On a hot, sunny day this week, five acres of Detroit’s Rouge Park were set on fire.
The “prescribed burn” was intentional and is part of a series of planned burns for the park to help restore the original tallgrass prairie habitat. Formerly common throughout the United States, prairies are growing increasingly rare.
In Michigan alone, just 0.1% of prairies remain, said Sally Petrella, president of the Friends of Rouge Park, a nonprofit that protects and promotes a natural, healthy, and culturally vibrant Rouge Park.
Petrella said the community is lucky to have a 65-acre tall grass prairie in Detroit.
“It’s the largest and most accessible prairie in all of southeast Michigan, right there in Detroit’s Rouge Park,” she told BridgeDetroit.
The controlled burn was the second for the Rouge Park prairie in the past decade. Another might happen in the fall or next spring, Petrella noted.
Prairies are best maintained by fire, a practice historically used by Indigenous people to manage prairies, she said. Prescribed burns limit the growth of invasive species, help with pest management, and some species even require fire to reproduce and grow.
Among those are the jack pine tree and Kirtland’s warbler, said Antonio Cosme, an education coordinator with the National Wildlife Federation and organizer with Black to the Land Coalition.
The Kirtland’s warbler only lays eggs in young jack pine trees and was nearly extinct by the early 1970s. Jack pines need fire to reproduce, but fire suppression policies over the last hundred years have stifled growth of the trees. By reintroducing fire through prescribed burns, jack pines have made a comeback, and so have the Kirtland’s warbler, also referred to as Michigan’s Bird of Fire, which was on the U.S. Fish and Wildlife Service’s endangered species list from 1967 to 2019.
“Humans have been using fire to shape landscapes and ecosystems for tens of thousands of years,” Cosme said.
Indigenous fire practices were mostly destroyed when white Europeans colonized the Americas and enforced principles of western conservation, Cosme said. Many people, he said, have the notion that Indigenous people just existed in the wild, without altering their landscape. That understanding, Cosme said, is “very inaccurate.”
In reality, Indigenous people have long used burning as an invaluable tool in the management of forests. In addition to controlling invasive species, burning cycles nutrients and supports growth, which benefits future foraging and hunting. In Rouge Park specifically, the burns will activate the native seeds in the forest and limit invasive wood species and European grasses that threaten the tallgrass prairie.
The Friends of Rouge Park are engaging Indigenous people in different projects at Rouge Park, including the sugarbush, a collection of maple trees that are tapped for sugar or syrup.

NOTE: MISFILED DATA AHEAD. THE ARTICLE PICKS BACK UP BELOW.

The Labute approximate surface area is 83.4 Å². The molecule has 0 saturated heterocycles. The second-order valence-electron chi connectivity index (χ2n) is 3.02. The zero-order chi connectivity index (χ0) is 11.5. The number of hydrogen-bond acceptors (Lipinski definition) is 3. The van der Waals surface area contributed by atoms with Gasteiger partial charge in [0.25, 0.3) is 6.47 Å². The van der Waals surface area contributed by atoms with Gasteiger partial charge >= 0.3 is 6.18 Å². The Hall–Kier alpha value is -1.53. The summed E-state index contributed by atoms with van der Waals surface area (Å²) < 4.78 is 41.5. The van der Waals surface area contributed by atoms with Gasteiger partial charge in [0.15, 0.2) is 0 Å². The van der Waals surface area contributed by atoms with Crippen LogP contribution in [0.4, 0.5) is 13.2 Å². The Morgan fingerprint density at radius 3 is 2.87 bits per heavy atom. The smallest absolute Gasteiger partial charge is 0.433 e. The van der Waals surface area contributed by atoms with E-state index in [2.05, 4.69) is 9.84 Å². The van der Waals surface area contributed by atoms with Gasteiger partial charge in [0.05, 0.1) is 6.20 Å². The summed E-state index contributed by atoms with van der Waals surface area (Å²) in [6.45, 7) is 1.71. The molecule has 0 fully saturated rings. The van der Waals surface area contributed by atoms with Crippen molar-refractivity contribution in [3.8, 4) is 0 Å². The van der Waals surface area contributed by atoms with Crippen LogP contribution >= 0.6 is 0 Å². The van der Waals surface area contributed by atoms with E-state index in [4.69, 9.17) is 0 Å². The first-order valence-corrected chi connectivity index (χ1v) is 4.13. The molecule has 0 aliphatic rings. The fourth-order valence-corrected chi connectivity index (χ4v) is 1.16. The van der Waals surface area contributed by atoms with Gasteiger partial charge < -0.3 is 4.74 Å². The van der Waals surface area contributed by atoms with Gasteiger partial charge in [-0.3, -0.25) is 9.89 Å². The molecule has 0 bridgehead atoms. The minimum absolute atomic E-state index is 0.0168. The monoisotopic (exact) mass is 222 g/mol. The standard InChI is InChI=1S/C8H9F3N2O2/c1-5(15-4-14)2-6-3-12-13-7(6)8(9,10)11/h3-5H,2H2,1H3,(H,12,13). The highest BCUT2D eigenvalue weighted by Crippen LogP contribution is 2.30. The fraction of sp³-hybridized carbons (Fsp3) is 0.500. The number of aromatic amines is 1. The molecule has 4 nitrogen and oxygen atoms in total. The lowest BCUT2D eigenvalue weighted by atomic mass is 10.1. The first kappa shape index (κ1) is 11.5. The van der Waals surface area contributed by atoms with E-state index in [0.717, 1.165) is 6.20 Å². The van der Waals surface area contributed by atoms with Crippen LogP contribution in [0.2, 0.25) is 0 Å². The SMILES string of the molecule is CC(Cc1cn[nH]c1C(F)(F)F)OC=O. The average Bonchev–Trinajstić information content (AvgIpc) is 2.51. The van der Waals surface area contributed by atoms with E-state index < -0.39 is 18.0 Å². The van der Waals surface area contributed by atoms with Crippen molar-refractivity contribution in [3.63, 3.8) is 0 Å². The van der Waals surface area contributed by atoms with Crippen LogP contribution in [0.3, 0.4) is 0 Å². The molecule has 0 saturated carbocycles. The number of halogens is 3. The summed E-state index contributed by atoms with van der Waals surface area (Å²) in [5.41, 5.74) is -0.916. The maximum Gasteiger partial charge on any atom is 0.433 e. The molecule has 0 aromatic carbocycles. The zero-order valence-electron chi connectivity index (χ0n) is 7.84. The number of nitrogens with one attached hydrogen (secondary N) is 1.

The nonprofit and Cosme are collaborating on a project to connect youth with the Indigenous tradition of tapping maple trees for sugar and syrup.
“There’s just so many benefits that come from employing indigenous ecological knowledge and ancient practices, like fire management,” Cosme said. “It’s essential that we bring these practices back.”
The burns are being led by Huron-Clinton Metroparks and Friends of Rouge Park, in partnership with the City of Detroit. The burning itself is being led by David Borneman, an ecological restoration contractor that specializes in prescribed burns. For 30 years, Borneman has done controlled burns for the City of Ann Arbor. Partnerships are key to this kind of project, Petrella stressed.
Jeff Klein, deputy chief of landscape architecture for the City of Detroit’s General Services Department, said the relationship between prescribed burns and the city’s park management system is “evolving.” On Wednesday, he attended the burn.
“I was out there to learn about it so that we can continue to develop what our goals are for this,” he said, “where it actually fits in an urban park system, and how we can better implement it.”
Klein said he’s an advocate for continuing to explore prescribed burns as a management tool. One benefit is the reduced need for lawn mowing, which in turn reduces the use of fossil fuels, he added.
Friends of Rouge Park originally started the initiative to restore the prairie more than two decades ago, as a way to improve water quality. Native prairie plants have deep root systems up to 15 feet long that absorb stormwater and keep it out of the system, Petrella said.
Petrella encourages people to check out the 1.25-mile walking path through the prairie at Rouge Park that her group and other partners have worked to develop over the years.
“One of the most amazing things to do is to go take that trail,” Petrella said. “You feel like you’re miles away from any city, in the midst of this beautiful natural area. You’ll see all kinds of birds, butterflies, and really interesting plants. It’s just a great way to connect with nature.”